The photo: Sony Alpha A-6000, Sigma 30 mm DC DN prime lens, f/1.4, 1/15 sec., natural light plus a touch of dimmed incandescent from a chandelier.
I have long admired Fidel Castro, who did much to bring world-class literacy and health care to all Cubans and to countries in need. Fidel, who died on November 25, was no saint, but I believe a pure idealist would never have had the strength to withstand the pressures, the attempts on his life and the crippling, decades-long embargo applied by the USA.
I have been to Cuba twice. The second time, in 2010, my wife and I traveled widely on the island by public bus and stayed with local people in their homes.
I have posted on Cuba and on Fidel Castro previously here:
Cuba – A Reflection in 2010 (Re-posted in 2012 from a blog since closed)
The Golden Age of Arab Spain:
I love reading the opinions of others. It is through this that I get motivated to think and write about ideas that are new to me.
I read a piece recently claiming that Spain’s Catholics somehow lied about, or wildly exaggerated, the “Moslem Invasion” of 711. The author called it a “myth.” The purpose of the myth, according to the writer, was for the Church to blame an embarrassingly dark period in its history on something foreign that “She” could not have stopped. An interesting point of view that I cannot, at this point, share.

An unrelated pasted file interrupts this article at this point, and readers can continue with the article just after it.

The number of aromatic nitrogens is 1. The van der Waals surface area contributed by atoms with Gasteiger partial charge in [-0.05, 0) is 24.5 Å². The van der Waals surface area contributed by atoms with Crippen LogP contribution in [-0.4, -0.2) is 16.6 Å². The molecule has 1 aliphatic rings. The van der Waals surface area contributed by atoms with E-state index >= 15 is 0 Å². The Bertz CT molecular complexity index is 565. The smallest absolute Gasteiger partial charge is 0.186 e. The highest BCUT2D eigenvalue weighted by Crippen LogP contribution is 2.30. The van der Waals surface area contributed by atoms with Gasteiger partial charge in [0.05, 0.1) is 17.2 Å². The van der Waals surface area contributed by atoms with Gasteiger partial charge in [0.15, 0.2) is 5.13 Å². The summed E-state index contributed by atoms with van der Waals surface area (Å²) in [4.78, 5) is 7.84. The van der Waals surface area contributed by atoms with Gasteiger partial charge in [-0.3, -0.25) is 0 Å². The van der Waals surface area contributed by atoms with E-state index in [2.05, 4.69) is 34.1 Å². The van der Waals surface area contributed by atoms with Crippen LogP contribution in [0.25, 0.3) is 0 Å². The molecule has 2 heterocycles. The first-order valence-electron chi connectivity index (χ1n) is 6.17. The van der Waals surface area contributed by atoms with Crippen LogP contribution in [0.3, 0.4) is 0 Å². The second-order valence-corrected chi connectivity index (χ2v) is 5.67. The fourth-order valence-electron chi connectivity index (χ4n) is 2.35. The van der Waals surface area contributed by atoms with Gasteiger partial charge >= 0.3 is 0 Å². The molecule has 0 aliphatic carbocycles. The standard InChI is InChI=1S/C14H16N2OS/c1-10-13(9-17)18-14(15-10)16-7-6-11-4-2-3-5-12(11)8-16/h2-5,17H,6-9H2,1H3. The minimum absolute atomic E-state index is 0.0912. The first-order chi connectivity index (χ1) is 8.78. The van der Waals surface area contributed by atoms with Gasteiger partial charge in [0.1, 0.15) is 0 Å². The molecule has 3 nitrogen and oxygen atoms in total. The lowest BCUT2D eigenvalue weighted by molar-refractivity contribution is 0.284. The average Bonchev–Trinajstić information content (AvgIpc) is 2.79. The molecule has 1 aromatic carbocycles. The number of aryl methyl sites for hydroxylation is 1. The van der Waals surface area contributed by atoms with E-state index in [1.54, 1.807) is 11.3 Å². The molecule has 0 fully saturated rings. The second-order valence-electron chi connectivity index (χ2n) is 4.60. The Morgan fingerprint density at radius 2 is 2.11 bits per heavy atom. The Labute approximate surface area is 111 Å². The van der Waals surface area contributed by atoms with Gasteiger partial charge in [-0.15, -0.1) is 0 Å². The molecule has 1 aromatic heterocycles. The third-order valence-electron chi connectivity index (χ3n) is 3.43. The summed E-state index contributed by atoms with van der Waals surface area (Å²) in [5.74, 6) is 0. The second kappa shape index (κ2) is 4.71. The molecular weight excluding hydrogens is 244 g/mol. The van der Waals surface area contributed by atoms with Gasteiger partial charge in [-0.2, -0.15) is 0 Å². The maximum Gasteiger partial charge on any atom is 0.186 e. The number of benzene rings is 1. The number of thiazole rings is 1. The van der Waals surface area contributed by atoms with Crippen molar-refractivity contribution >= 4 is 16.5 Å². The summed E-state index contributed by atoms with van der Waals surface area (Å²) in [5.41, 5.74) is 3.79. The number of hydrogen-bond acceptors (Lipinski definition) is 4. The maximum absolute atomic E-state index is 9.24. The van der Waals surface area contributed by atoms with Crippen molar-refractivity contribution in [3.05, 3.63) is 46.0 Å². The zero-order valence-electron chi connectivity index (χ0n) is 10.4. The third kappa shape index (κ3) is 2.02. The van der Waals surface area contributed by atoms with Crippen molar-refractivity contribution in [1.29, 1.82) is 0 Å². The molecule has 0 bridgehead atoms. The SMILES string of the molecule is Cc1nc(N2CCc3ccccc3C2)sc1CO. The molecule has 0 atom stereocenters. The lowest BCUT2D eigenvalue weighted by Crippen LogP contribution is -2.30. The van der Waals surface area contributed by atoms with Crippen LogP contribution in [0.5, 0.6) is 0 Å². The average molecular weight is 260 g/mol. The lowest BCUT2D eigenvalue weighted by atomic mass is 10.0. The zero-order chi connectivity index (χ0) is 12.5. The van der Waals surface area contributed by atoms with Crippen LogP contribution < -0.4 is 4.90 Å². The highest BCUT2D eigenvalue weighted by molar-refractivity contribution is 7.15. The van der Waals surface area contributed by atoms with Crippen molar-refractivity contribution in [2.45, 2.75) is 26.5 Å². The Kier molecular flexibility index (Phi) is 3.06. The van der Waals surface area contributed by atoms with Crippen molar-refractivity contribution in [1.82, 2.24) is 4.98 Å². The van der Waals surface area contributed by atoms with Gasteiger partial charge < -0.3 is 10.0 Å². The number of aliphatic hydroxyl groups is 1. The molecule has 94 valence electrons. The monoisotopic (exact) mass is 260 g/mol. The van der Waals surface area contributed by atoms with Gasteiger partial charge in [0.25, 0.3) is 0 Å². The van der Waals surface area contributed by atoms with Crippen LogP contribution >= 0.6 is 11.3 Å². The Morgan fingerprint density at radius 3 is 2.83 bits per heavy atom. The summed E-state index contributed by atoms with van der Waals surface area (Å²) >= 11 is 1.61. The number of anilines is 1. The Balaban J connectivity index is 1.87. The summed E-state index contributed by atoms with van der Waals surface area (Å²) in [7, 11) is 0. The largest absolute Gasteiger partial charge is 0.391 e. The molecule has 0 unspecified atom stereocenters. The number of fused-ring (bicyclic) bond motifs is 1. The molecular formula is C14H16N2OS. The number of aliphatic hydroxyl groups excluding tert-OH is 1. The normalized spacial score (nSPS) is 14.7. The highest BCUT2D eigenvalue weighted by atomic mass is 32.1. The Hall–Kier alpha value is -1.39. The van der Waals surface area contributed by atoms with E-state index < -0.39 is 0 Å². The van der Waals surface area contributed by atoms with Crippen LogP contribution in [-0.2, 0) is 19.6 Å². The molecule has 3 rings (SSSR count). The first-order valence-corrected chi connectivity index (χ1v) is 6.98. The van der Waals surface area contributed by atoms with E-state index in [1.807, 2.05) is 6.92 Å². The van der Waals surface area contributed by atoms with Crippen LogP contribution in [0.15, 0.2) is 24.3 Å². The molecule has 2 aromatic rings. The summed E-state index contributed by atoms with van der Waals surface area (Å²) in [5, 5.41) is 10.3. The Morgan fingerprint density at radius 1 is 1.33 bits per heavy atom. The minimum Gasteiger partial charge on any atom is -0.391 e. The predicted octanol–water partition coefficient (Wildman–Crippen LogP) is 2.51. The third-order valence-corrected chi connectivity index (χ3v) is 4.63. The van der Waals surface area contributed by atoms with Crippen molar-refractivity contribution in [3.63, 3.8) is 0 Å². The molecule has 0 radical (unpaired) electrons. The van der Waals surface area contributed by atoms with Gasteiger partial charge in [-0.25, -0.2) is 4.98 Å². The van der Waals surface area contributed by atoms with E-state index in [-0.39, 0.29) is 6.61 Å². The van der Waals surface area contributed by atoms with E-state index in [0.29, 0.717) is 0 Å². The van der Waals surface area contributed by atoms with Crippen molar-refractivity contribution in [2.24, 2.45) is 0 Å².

In my opinion there is overwhelming evidence (linguistic, artistic and architectural) that much of Spain south of Toledo and possibly north as far as Zaragoza was occupied by a liberal Arabic dynasty centred in Cordoba for close to three centuries.
Yes, Liberal Arabs:
I used the adjective, liberal, because openness to new ideas and tolerance of Christians and Jews was emblematic of the threatened Umayyad dynasty that entered Spain in 711 after fleeing Damascus, the Umayyad capital based in Syria. Umayyads had put together the fifth largest empire in history. Continue reading “We Need to Nurture Hope”
My post of October 25, 2014 has been revised by adding the poem, Be, to the photo. The haiku was started on a return flight from Trinidad and finished a week later, when it was originally posted. My thoughts at the time were added to the post.
Why has every man a conscience then? I think that we should be men first, and subjects afterward. It is not desirable to cultivate a respect for the law, so much as for the right. The only obligation which I have a right to assume is to do at any time what I think right.
Perhaps some Buddhists who read this can help me by critiquing my concern that I personally need to continue to act to improve the world, despite Daoism’s prescription that we should not, and cannot, act to change our world for the better. Comments are welcome.